As the new year starts, many people set a new year goal to achieve better physical fitness. Finding a mode of exercise during these winter months can sometimes be challenging, especially if you are not the outdoor type. So especially at this time of year I recommend that people of all ages try yoga as a form of exercise. Let’s review some of the history of yoga, what this form of exercise entails and a little about the different types of yoga.
Yoga is thought to date back 5,000 years and has been part of many cultures including Hindu and Buddhist cultures. It went through numerous transformations and several different directions through the centuries. It arrived in the U.S. in the late 1800s and was spread by yoga gurus who set up schools and centers in this country.
The basic system of yoga includes distinct parts:
1. Yoga exercise using specific postures or asanas; 2. Yoga breathing techniques or pranayamas, and 3. Meditation.
Most people practice yoga postures when they take a beginning yoga class. These postures are thought to help balance mind and body by having a positive effect on the central nervous system, organs and musculoskeletal system. The body becomes more aware, more flexible, stronger and more agile.
The breathing techniques are said to produce an increased amount of energy in the solar plexus area. This energy is thought to improve activity, increase immunity and improve brain function and memory. In general, by increasing the depth and the control of breathing, a sense of rejuvenation and vitality is enjoyed.
Lastly, meditation and positive thinking are often incorporated into yoga practice. Meditation or concentrating discipline of the mind can produce a sense of relaxation, but it can also be used with visualization for healing purposes.
Yoga has evolved into many different forms to meet the varying needs of individuals. Yoga styles offer everything from a very physical workout to a gentle form of relaxation for someone with chronic health problems.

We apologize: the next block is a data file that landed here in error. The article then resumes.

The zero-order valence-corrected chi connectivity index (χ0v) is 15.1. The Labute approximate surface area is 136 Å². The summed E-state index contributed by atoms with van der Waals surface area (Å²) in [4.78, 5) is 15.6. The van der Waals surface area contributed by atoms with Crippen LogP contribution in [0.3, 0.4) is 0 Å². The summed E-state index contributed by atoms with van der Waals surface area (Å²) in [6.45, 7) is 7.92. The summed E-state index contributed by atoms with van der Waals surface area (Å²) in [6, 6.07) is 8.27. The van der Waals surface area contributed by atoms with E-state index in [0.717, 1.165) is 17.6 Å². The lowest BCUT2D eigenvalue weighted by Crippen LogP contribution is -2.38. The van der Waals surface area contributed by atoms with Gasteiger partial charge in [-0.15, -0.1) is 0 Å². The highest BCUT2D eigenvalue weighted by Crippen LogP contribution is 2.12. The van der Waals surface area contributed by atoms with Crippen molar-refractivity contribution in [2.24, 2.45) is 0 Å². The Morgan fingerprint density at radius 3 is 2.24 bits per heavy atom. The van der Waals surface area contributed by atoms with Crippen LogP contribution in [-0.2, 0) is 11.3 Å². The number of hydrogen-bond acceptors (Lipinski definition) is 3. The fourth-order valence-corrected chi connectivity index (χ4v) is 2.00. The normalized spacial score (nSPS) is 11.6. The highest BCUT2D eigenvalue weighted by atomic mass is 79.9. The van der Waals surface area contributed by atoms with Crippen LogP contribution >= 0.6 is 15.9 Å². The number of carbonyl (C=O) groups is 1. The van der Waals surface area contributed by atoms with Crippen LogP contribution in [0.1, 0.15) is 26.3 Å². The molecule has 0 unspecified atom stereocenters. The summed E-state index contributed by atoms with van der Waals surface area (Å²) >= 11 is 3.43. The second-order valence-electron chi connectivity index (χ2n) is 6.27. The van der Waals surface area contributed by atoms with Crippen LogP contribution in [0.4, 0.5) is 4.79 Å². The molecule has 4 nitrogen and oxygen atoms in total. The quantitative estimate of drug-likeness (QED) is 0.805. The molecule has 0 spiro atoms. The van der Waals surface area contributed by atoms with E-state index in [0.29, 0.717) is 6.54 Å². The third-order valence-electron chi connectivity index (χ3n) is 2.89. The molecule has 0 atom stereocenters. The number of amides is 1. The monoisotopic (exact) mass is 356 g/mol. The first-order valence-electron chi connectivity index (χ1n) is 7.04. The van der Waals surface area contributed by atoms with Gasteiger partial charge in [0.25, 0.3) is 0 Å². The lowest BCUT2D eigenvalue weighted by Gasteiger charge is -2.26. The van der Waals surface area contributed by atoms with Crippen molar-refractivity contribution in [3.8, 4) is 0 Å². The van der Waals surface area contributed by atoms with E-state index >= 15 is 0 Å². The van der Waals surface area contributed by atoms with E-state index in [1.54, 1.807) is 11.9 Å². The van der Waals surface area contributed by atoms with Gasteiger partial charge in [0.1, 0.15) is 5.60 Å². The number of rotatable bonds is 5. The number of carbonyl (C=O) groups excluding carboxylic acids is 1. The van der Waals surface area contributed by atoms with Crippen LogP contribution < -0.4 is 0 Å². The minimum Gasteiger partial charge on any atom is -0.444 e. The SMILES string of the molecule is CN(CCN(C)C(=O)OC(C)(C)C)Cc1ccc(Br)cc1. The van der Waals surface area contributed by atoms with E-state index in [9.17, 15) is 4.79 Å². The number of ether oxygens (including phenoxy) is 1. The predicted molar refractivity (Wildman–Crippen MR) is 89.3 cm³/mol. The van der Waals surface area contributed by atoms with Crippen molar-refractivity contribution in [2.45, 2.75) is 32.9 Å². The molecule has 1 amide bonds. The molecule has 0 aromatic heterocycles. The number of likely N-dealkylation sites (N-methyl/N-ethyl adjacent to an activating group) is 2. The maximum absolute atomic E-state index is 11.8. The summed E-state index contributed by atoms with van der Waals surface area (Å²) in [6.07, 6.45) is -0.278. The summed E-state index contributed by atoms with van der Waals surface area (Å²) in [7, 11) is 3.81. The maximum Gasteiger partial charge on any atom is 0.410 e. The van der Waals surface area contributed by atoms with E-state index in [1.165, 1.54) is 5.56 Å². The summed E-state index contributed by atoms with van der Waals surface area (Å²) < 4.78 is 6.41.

The most popular form of yoga in the U.S. is Hatha yoga, which focuses on balancing body, mind and spirit through various poses. Many yoga forms have sprouted from Hatha yoga—each with a slightly different emphasis on execution of movement and the role of breathing.
Some of the more popular yoga styles include: Ananda yoga, Anusara yoga, Ashtanga yoga, Bikram yoga, Integral yoga, Kali Ray TriYoga, Kripalu, Kundalini, Sivananda, Svaroopa yoga, Iyengar yoga, Viniyoga and Jivamukti yoga.
For someone in good shape looking for a toxin-releasing workout, Bikram yoga, or “hot” yoga, may be right for you. As with any form of exercise, check with your doctor first. In this style, yoga is practiced in a room up to 100 degrees, so hydrating your body is a must. This form focuses on warming and stretching muscles, tendons and ligaments and on performing 26 asanas.
Iyengar yoga popularized the use of props such as blocks and belts to assist in the precise alignment of postures. It also minimizes the risk of injury and modifies poses to allow beginners to attain confidence. Mountain Pose is one of the most popular poses in Iyengar yoga.
Svaroopa yoga focuses on using poses to open the spine from bottom to top. The focus of this form is consciousness development to promote healing and transformation.
Although the use of video tapes or books to learn yoga may be less expensive and convenient, I encourage people to begin the practice with an experienced instructor in a class setting. The subtleties of precise poses and the cues for proper breathing are done best while being observed by an experienced, trained instructor.
If you decide to try yoga, remember that even when you have decided on a style, the various teachers may either be right for you or not.